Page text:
Oncology Central

Ultraviolet light-induced mutation drives many skin cancers, researchers find

Researchers at Stanford University School of Medicine (CA, USA) have found that a genetic mutation caused by ultraviolet light is likely the driving force behind many human skin cancers. This research was recently published online in Nature Genetics.

KNSTRN, which is involved in ensuring DNA is divided equally during cell division, is an oncogene that has not previously been implicated as a cause of human cancer, yet recent research suggests it might be one of the most commonly mutated oncogenes in the world.

“This previously unknown oncogene is activated by sunlight and drives the development of cutaneous squamous cell carcinomas,” explained Paul Khavari, the Carl J Herzog Professor in Dermatology in the School of Medicine and chair of the Department of Dermatology, Stanford University, and senior author of the paper. “Our research shows that skin cancers arise differently from other cancers, and that a single mutation can cause genomic catastrophe.”

It was found that a particular region of KNSTRN is mutated in approximately 20% of cutaneous squamous cell carcinomas (SCCs) and approximately 5% of melanomas. Khavari and lead author Carolyn Lee made the discovery while investigating the genetic causes of cutaneous SCC.

They compared DNA sequences from tumor cells with those from normal skin and observed for mutations that occurred only in tumors. Three hundred and thirty six candidate genes were identified for further study; the two most commonly mutated genes were found to be CDKN2A and TP53.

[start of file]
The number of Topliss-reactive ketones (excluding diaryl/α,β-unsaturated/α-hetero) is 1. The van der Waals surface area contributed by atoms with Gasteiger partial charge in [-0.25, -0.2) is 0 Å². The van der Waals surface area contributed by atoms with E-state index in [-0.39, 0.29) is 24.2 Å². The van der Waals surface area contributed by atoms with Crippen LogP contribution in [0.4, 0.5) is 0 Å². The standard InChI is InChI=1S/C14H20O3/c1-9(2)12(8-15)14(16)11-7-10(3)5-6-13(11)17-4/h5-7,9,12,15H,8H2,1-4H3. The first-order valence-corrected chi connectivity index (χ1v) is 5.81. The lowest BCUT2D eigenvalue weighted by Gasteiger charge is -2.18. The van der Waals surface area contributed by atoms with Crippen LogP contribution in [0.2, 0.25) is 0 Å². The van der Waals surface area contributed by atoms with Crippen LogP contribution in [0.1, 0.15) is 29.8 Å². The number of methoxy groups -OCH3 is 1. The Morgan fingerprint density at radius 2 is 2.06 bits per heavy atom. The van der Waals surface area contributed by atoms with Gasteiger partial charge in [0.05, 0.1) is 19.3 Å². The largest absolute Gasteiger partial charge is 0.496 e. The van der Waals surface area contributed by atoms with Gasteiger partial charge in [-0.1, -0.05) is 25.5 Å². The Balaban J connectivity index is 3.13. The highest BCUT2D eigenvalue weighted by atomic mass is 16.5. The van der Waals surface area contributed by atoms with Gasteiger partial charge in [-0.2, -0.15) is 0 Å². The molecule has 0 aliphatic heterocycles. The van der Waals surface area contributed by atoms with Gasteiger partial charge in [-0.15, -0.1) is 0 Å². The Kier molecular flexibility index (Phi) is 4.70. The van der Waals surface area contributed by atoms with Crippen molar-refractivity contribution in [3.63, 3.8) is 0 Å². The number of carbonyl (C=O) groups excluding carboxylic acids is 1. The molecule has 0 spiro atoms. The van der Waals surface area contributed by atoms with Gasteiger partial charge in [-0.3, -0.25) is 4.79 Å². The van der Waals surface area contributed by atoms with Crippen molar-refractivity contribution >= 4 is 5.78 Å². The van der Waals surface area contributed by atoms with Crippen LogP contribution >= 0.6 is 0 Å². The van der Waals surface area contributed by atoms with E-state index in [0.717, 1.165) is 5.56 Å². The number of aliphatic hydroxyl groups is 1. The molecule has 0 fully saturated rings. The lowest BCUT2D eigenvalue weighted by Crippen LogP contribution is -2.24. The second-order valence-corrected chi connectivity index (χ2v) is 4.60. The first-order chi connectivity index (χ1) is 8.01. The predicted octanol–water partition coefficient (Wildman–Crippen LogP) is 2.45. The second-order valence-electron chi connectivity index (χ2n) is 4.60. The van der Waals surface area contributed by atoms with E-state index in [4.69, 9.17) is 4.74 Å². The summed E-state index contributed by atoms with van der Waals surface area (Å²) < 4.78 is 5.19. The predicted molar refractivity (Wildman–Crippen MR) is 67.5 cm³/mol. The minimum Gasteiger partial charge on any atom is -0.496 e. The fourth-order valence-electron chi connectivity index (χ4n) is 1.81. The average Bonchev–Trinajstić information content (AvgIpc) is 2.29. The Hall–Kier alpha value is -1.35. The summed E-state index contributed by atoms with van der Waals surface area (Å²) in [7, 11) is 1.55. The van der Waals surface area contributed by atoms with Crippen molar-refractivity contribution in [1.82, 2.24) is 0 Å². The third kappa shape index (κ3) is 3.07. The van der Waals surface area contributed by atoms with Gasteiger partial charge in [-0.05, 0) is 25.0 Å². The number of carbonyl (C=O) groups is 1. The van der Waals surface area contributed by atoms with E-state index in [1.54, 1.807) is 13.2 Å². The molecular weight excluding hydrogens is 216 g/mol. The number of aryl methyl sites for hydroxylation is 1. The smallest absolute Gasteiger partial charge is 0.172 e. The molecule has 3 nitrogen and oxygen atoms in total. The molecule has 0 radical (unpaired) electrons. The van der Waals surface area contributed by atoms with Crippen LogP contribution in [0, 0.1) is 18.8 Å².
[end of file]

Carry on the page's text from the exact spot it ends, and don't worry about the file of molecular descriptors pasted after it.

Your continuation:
By contrast, the third most commonly mutated gene was found to be KNSTRN, which was a surprise. KNSTRN encodes a protein that assists in kinetochore formation, a structure that pulls pairs of newly replicated chromosomes to either end of the cell during division, allowing cells to split along the middle to form two daughter cells with the correct number of chromosomes. If the chromosomes do not separate correctly, the daughter cells will have the incorrect number of chromosomes, so will be aneuploid, and are usually severely dysfunctional. Aneuploidy is a critical early step towards the development of many types of cancer.

In KNSTRN, the mutation was caused by the replacement of cytosine with thymine within a specific short stretch of DNA. The swap suggests that the cell has attempted to repair the damage from high-energy ultraviolet rays, such as those found in sunlight.

“Mutations at this UV hotspot are not found in any of the other cancers we investigated,” continued Khavari. “They occur only in skin cancers.” The ultraviolet-induced mutation was seen in approximately 20% of cases of a premalignant skin condition that usually progresses to SCC, but was never seen in samples of normal skin. This suggests that the mutation is likely to be an early event in the development of SCC.

The identification of this new oncogene will allow researchers to improve their understanding regarding the development of these types of skin cancer, it may also help them to develop new treatments for the disease, and in this case provides a clear link between sun exposure and skin cancer: “Essentially, one ultraviolet-mediated mutation in this region promotes aneuploidy and subsequent tumorigenesis,” said Khavari. “It is critical to protect the skin from the sun.”

Source: Lee CS, Bhaduri A, Mah A et al. Recurrent point mutations in the kinetochore gene KNSTRN in cutaneous squamous cell carcinoma. Nat. Genet. doi:10.1038/ng.3091 (2014) [Epub ahead of print]; Stanford Medicine press release




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